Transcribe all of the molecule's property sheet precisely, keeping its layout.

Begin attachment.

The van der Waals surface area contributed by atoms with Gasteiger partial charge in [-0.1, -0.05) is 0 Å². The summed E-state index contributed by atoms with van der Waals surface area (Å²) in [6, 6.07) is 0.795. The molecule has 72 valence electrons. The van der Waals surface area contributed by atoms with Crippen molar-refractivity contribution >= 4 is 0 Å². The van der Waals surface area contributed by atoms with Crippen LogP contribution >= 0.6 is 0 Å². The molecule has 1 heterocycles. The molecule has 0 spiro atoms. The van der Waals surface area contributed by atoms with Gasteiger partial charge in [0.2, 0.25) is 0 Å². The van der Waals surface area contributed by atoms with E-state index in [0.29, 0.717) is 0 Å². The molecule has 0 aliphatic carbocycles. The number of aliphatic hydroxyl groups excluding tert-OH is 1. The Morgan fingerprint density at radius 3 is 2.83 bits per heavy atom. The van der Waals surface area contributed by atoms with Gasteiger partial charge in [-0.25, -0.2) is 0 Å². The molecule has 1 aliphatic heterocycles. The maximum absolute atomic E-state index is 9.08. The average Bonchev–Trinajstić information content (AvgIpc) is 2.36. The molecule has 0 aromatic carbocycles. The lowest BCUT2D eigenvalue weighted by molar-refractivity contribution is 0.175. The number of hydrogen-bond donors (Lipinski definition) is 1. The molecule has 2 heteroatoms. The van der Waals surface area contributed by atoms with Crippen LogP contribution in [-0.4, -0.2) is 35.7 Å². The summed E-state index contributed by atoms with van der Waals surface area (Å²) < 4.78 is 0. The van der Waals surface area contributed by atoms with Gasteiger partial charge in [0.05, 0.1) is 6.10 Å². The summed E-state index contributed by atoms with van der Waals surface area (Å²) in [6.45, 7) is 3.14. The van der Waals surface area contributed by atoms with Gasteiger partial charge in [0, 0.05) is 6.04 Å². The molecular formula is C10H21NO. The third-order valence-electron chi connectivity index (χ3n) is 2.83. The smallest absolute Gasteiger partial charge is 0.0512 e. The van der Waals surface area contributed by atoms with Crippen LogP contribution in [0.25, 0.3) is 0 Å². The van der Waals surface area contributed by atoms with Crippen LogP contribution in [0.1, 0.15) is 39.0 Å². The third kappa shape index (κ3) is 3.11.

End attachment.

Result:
The van der Waals surface area contributed by atoms with Gasteiger partial charge in [-0.1, -0.05) is 0 Å². The summed E-state index contributed by atoms with van der Waals surface area (Å²) in [6, 6.07) is 0.795. The molecule has 72 valence electrons. The van der Waals surface area contributed by atoms with Crippen molar-refractivity contribution >= 4 is 0 Å². The van der Waals surface area contributed by atoms with Crippen LogP contribution >= 0.6 is 0 Å². The molecule has 1 heterocycles. The molecule has 0 spiro atoms. The van der Waals surface area contributed by atoms with Gasteiger partial charge in [0.2, 0.25) is 0 Å². The van der Waals surface area contributed by atoms with E-state index in [0.29, 0.717) is 0 Å². The molecule has 0 aliphatic carbocycles. The number of aliphatic hydroxyl groups excluding tert-OH is 1. The Morgan fingerprint density at radius 3 is 2.83 bits per heavy atom. The van der Waals surface area contributed by atoms with Gasteiger partial charge in [-0.25, -0.2) is 0 Å². The molecule has 1 aliphatic heterocycles. The maximum absolute atomic E-state index is 9.08. The average Bonchev–Trinajstić information content (AvgIpc) is 2.36. The molecule has 0 aromatic carbocycles. The lowest BCUT2D eigenvalue weighted by molar-refractivity contribution is 0.175. The number of hydrogen-bond donors (Lipinski definition) is 1. The molecule has 2 heteroatoms. The van der Waals surface area contributed by atoms with Crippen LogP contribution in [-0.4, -0.2) is 35.7 Å². The summed E-state index contributed by atoms with van der Waals surface area (Å²) < 4.78 is 0. The van der Waals surface area contributed by atoms with Gasteiger partial charge in [0.05, 0.1) is 6.10 Å². The summed E-state index contributed by atoms with van der Waals surface area (Å²) in [6.45, 7) is 3.14. The van der Waals surface area contributed by atoms with Gasteiger partial charge in [0, 0.05) is 6.04 Å². The molecular formula is C10H21NO. The third-order valence-electron chi connectivity index (χ3n) is 2.83. The smallest absolute Gasteiger partial charge is 0.0512 e. The van der Waals surface area contributed by atoms with Crippen LogP contribution in [0.25, 0.3) is 0 Å². The van der Waals surface area contributed by atoms with Crippen LogP contribution in [0.1, 0.15) is 39.0 Å². The third kappa shape index (κ3) is 3.11.